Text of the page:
By moving ahead with its leadership election, Labour is excluding the chance of hearing from academics, members and others on what went wrong.
Whilst all the 'insiders' are rushing to get their versions of the truth out, and presumably cleanse themselves of any blame, little wider evidence is being given a chance to come forward.
The candidates are busy removing what they consider to be the unpopular parts of Miliband's agenda without, it appears, views about what replaces them.
One of the central criticisms appears to be the 'anti-business' position that Miliband adopted. But business is unpopular amongst the public and that is one of the reasons why even the CBI is undertaking a campaign to try to change perceptions, The Great Business Debate.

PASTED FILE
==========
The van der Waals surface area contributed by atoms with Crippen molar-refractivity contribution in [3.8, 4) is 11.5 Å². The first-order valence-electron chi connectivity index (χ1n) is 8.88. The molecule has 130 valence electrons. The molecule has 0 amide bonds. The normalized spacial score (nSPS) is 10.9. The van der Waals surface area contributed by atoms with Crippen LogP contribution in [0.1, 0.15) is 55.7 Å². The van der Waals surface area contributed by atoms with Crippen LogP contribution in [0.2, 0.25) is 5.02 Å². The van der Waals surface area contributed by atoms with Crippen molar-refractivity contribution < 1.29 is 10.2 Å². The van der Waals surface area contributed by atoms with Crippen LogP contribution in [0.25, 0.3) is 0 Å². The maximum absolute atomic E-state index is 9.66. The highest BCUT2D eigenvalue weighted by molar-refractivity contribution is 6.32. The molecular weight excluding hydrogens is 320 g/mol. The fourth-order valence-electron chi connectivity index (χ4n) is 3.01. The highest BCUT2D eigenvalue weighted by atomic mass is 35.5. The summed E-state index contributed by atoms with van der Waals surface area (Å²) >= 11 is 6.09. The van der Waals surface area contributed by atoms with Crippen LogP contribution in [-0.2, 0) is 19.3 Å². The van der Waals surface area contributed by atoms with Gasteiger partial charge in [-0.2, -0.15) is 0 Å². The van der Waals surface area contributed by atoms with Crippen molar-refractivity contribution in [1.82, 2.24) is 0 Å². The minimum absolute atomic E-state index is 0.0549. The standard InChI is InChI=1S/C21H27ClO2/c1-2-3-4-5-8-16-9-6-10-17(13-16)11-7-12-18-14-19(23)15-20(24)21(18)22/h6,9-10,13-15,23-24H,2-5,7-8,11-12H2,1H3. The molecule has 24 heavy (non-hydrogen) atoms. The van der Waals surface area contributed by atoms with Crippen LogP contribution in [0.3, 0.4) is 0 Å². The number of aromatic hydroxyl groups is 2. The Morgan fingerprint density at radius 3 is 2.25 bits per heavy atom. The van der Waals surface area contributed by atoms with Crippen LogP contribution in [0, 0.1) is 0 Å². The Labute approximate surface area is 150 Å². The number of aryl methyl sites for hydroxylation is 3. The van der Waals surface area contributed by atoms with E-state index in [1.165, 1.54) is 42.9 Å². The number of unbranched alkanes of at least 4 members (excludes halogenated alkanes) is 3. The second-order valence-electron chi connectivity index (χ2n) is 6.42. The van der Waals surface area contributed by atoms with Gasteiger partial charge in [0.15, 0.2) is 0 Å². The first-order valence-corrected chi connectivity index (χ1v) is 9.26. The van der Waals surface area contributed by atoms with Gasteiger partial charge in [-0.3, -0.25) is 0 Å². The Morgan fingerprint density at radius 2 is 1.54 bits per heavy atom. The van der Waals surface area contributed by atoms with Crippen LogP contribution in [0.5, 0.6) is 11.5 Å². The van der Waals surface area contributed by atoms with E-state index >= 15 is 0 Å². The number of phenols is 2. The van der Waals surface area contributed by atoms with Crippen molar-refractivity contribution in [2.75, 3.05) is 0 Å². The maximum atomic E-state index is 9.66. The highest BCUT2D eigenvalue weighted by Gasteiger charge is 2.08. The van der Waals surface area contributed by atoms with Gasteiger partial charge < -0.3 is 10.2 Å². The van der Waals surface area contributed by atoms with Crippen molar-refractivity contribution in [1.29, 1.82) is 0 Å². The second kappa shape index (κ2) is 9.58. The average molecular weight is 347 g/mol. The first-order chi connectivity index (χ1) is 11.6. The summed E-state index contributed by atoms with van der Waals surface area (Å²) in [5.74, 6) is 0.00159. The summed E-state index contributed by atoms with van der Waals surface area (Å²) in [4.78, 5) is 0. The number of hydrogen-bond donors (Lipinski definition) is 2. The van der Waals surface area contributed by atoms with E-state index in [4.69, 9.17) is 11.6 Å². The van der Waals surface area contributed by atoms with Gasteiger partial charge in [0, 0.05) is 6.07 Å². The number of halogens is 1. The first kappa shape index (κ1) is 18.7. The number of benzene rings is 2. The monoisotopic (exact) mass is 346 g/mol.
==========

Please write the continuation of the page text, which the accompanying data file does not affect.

There is still plenty of time before Labour members make their decision but just as Miliband wanted to distance himself from New Labour, the candidates want to move away from Miliband. What is lacking is what the future of Labour really looks like.
David Miliband’s “worst fears were confirmed” when his brother led Labour to its most comprehensive defeat for almost 30 years, he has revealed.